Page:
The amount of a mechanic’s lien in California is generally the lesser of: 1) the reasonable value of the work; or 2) the price agreed upon in the lien claimant’s contract. But does the same measure apply if a lien defendant was not a party to the contract? In Appel v. Superior Court of Los Angeles County, 214 Cal. App. 4th 329 (2013), the appellate court clarified that the same measure does apply.
In Appel, a defendant, the developer of a condominium project, admitted it had no assets. Six weeks before trial, however, it settled out of the case by stipulating to a judgment it apparently couldn’t pay and granting a change order to the general contractor plaintiff. The change order purported to raise the contract price from $81 million to $95.5 million. The remaining defendants were condominium owners who were not parties to the general contract. They argued the change order was collusive. They intended to present evidence of what they contended was the “true” contract price. However, the trial court ruled that their contract price evidence was irrelevant and that the amount of the mechanic’s lien would be determined solely on the basis of the reasonable value of the work.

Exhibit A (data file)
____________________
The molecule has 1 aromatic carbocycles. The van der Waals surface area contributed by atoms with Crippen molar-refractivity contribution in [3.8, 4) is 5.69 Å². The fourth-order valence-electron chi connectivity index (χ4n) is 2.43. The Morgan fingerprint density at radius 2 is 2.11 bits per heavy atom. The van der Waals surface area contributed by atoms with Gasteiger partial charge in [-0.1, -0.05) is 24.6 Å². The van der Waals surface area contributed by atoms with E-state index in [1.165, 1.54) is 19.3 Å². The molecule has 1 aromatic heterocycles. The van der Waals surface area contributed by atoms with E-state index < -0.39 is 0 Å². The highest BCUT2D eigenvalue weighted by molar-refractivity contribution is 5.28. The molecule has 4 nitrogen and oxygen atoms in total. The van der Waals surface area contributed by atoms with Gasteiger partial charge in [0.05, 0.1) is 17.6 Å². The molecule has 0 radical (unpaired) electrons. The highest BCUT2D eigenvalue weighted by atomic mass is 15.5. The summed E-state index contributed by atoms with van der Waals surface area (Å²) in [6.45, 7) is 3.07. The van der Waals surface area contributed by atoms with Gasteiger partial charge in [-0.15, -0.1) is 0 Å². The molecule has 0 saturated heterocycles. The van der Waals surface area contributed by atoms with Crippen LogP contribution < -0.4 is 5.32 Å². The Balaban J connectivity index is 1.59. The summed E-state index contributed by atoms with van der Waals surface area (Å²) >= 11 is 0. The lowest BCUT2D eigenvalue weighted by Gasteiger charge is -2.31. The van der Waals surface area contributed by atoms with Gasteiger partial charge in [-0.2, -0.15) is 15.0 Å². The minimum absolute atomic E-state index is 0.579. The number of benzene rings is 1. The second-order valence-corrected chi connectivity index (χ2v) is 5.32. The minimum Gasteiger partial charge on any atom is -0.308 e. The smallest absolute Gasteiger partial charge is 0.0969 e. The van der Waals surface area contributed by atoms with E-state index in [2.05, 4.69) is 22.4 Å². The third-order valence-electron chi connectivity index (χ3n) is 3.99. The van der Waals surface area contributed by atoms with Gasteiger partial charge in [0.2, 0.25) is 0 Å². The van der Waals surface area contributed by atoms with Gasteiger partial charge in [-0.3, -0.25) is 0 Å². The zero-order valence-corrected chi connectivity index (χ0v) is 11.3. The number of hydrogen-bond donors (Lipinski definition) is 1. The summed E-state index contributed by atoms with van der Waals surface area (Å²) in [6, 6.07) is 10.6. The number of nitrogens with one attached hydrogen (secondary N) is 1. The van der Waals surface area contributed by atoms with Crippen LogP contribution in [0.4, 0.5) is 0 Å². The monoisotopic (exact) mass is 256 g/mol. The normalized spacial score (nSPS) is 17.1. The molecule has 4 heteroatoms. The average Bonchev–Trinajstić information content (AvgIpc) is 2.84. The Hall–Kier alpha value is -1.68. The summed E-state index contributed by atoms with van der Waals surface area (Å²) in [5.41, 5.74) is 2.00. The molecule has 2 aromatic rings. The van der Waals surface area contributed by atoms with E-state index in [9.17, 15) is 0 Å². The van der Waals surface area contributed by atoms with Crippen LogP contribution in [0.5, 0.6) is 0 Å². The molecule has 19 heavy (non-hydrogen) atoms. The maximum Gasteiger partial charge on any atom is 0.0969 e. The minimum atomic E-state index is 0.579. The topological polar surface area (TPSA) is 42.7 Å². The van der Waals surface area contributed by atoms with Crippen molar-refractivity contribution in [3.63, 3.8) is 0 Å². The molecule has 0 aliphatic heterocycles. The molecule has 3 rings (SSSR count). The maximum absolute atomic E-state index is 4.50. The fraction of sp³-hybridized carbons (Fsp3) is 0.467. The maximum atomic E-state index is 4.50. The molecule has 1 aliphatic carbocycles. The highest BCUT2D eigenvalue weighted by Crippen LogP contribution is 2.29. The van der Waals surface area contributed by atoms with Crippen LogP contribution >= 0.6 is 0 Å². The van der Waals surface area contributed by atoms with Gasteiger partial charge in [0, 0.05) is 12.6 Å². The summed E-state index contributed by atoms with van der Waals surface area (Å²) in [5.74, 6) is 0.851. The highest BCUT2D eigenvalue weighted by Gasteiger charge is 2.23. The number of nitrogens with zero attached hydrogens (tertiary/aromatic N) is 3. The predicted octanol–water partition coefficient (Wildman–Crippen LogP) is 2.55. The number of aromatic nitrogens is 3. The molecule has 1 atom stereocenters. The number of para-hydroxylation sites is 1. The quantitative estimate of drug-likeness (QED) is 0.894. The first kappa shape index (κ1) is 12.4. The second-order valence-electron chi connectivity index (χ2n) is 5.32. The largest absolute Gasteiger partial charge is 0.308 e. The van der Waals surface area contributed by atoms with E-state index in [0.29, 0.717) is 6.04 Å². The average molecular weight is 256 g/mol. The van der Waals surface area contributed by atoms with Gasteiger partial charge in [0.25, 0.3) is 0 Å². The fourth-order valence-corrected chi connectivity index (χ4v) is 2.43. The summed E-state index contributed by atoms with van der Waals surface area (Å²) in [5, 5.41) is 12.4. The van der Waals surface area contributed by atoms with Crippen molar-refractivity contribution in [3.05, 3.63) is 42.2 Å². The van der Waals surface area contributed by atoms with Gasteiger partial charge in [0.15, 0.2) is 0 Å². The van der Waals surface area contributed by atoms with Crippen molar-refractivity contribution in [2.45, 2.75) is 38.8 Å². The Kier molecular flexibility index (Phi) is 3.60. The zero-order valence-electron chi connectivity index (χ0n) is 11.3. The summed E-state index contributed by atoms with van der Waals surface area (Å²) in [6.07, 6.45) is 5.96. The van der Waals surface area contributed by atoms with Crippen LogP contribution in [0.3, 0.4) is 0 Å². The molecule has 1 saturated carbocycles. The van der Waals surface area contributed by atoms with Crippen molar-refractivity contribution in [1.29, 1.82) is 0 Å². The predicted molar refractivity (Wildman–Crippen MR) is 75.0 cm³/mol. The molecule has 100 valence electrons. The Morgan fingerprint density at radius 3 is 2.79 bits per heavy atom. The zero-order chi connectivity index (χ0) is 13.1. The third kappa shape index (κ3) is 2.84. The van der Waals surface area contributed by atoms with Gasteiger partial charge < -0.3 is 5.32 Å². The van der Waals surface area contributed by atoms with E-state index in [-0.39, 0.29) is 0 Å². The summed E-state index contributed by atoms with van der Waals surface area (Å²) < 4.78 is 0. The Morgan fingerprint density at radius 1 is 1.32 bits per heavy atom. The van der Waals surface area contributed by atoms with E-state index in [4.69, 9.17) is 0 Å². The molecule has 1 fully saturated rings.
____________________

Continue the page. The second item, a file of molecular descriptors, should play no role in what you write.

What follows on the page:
The Court of Appeals in Appel found no statutory prohibition against the use of the “contract price” measure of the mechanic’s lien amount by a property owner who was not a party to the lien claimant’s contract. See Cal. Civil Code § 8430 (previously codified at Cal. Civ. Code § 3123). It also posited a hypothetical in which, under the trial court’s reasoning, a contractor who underpriced the work could unfairly escape its own bad bargain. It ordered the trial court to withdraw its decision to exclude evidence concerning the contract price. Practitioners should note that the Appel court stated that seemingly inconsistent observations from ECC Construction v. Ganson, 82 Cal. App. 4th 572 (2000), are “purely dicta.”